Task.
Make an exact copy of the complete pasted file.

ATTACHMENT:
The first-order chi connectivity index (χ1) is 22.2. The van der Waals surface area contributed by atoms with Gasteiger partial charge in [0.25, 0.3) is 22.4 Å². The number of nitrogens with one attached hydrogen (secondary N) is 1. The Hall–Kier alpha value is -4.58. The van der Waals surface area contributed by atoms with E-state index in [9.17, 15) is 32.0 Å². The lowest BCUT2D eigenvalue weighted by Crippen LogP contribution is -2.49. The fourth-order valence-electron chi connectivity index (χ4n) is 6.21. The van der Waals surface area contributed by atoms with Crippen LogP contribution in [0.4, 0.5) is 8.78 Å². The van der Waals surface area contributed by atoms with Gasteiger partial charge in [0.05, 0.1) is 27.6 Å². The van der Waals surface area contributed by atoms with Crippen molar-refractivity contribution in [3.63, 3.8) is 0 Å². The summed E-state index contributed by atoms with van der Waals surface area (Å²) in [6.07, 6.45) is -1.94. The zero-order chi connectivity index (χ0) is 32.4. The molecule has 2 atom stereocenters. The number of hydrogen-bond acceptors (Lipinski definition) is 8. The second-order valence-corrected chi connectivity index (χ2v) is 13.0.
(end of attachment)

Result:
The first-order chi connectivity index (χ1) is 22.2. The van der Waals surface area contributed by atoms with Gasteiger partial charge in [0.25, 0.3) is 22.4 Å². The number of nitrogens with one attached hydrogen (secondary N) is 1. The Hall–Kier alpha value is -4.58. The van der Waals surface area contributed by atoms with E-state index in [9.17, 15) is 32.0 Å². The lowest BCUT2D eigenvalue weighted by Crippen LogP contribution is -2.49. The fourth-order valence-electron chi connectivity index (χ4n) is 6.21. The van der Waals surface area contributed by atoms with Crippen LogP contribution in [0.4, 0.5) is 8.78 Å². The van der Waals surface area contributed by atoms with Gasteiger partial charge in [0.05, 0.1) is 27.6 Å². The van der Waals surface area contributed by atoms with Crippen molar-refractivity contribution in [3.63, 3.8) is 0 Å². The summed E-state index contributed by atoms with van der Waals surface area (Å²) in [6.07, 6.45) is -1.94. The zero-order chi connectivity index (χ0) is 32.4. The molecule has 2 atom stereocenters. The number of hydrogen-bond acceptors (Lipinski definition) is 8. The second-order valence-corrected chi connectivity index (χ2v) is 13.0.